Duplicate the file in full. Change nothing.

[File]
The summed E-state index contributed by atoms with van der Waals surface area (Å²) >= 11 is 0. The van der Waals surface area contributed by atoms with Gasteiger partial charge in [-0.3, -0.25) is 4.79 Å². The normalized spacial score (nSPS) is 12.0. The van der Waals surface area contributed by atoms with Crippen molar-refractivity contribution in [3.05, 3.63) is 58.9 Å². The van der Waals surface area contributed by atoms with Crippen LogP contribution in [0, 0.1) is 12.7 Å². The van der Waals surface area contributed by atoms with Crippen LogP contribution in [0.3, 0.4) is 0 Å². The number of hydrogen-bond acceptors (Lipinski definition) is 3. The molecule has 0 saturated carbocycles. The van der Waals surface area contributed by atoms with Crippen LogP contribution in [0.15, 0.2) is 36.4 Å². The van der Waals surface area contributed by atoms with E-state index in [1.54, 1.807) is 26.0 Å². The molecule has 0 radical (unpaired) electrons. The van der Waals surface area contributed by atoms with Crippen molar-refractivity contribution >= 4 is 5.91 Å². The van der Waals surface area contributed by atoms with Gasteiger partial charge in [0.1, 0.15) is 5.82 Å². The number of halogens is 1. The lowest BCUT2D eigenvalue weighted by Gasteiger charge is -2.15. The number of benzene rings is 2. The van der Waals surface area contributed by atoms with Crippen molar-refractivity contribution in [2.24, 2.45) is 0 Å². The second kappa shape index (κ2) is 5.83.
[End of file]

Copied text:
The summed E-state index contributed by atoms with van der Waals surface area (Å²) >= 11 is 0. The van der Waals surface area contributed by atoms with Gasteiger partial charge in [-0.3, -0.25) is 4.79 Å². The normalized spacial score (nSPS) is 12.0. The van der Waals surface area contributed by atoms with Crippen molar-refractivity contribution in [3.05, 3.63) is 58.9 Å². The van der Waals surface area contributed by atoms with Crippen LogP contribution in [0, 0.1) is 12.7 Å². The van der Waals surface area contributed by atoms with Crippen LogP contribution in [0.3, 0.4) is 0 Å². The number of hydrogen-bond acceptors (Lipinski definition) is 3. The molecule has 0 saturated carbocycles. The van der Waals surface area contributed by atoms with Crippen LogP contribution in [0.15, 0.2) is 36.4 Å². The van der Waals surface area contributed by atoms with E-state index in [1.54, 1.807) is 26.0 Å². The molecule has 0 radical (unpaired) electrons. The van der Waals surface area contributed by atoms with Crippen molar-refractivity contribution >= 4 is 5.91 Å². The van der Waals surface area contributed by atoms with Gasteiger partial charge in [0.1, 0.15) is 5.82 Å². The number of halogens is 1. The lowest BCUT2D eigenvalue weighted by Gasteiger charge is -2.15. The number of benzene rings is 2. The van der Waals surface area contributed by atoms with Crippen molar-refractivity contribution in [2.24, 2.45) is 0 Å². The second kappa shape index (κ2) is 5.83.